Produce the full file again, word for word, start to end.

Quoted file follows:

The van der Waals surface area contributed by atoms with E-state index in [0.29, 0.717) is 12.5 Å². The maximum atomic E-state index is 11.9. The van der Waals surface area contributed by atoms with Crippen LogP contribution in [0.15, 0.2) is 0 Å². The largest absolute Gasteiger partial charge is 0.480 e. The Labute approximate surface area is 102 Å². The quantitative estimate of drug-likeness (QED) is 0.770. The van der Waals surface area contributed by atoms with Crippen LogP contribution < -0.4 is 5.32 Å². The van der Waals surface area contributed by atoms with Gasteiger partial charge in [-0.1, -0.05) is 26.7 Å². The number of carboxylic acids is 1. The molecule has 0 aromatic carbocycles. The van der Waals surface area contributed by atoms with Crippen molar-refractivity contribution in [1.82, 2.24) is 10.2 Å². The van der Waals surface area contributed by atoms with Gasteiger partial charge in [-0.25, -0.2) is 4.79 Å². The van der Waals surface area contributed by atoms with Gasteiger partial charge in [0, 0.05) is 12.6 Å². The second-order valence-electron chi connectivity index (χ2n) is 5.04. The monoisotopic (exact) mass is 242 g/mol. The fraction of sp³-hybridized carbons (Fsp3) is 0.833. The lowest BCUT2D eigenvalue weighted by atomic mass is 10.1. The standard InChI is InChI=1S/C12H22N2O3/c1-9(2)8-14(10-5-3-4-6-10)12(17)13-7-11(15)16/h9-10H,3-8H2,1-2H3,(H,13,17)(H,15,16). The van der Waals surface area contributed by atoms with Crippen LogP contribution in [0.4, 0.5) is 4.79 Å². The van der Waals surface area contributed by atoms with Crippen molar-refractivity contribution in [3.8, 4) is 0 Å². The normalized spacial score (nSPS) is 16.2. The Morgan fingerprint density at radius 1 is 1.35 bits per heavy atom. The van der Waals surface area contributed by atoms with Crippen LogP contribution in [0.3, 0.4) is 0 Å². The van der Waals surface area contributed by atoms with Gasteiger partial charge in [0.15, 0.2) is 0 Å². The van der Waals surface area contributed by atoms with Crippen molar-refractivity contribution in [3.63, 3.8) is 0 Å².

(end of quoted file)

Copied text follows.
The van der Waals surface area contributed by atoms with E-state index in [0.29, 0.717) is 12.5 Å². The maximum atomic E-state index is 11.9. The van der Waals surface area contributed by atoms with Crippen LogP contribution in [0.15, 0.2) is 0 Å². The largest absolute Gasteiger partial charge is 0.480 e. The Labute approximate surface area is 102 Å². The quantitative estimate of drug-likeness (QED) is 0.770. The van der Waals surface area contributed by atoms with Crippen LogP contribution < -0.4 is 5.32 Å². The van der Waals surface area contributed by atoms with Gasteiger partial charge in [-0.1, -0.05) is 26.7 Å². The number of carboxylic acids is 1. The molecule has 0 aromatic carbocycles. The van der Waals surface area contributed by atoms with Crippen molar-refractivity contribution in [1.82, 2.24) is 10.2 Å². The van der Waals surface area contributed by atoms with Gasteiger partial charge in [-0.25, -0.2) is 4.79 Å². The van der Waals surface area contributed by atoms with Gasteiger partial charge in [0, 0.05) is 12.6 Å². The second-order valence-electron chi connectivity index (χ2n) is 5.04. The monoisotopic (exact) mass is 242 g/mol. The fraction of sp³-hybridized carbons (Fsp3) is 0.833. The lowest BCUT2D eigenvalue weighted by atomic mass is 10.1. The standard InChI is InChI=1S/C12H22N2O3/c1-9(2)8-14(10-5-3-4-6-10)12(17)13-7-11(15)16/h9-10H,3-8H2,1-2H3,(H,13,17)(H,15,16). The van der Waals surface area contributed by atoms with Crippen LogP contribution in [0.4, 0.5) is 4.79 Å². The van der Waals surface area contributed by atoms with Crippen molar-refractivity contribution in [3.8, 4) is 0 Å². The normalized spacial score (nSPS) is 16.2. The Morgan fingerprint density at radius 1 is 1.35 bits per heavy atom. The van der Waals surface area contributed by atoms with Crippen LogP contribution in [0.3, 0.4) is 0 Å². The van der Waals surface area contributed by atoms with Gasteiger partial charge in [0.15, 0.2) is 0 Å². The van der Waals surface area contributed by atoms with Crippen molar-refractivity contribution in [3.63, 3.8) is 0 Å².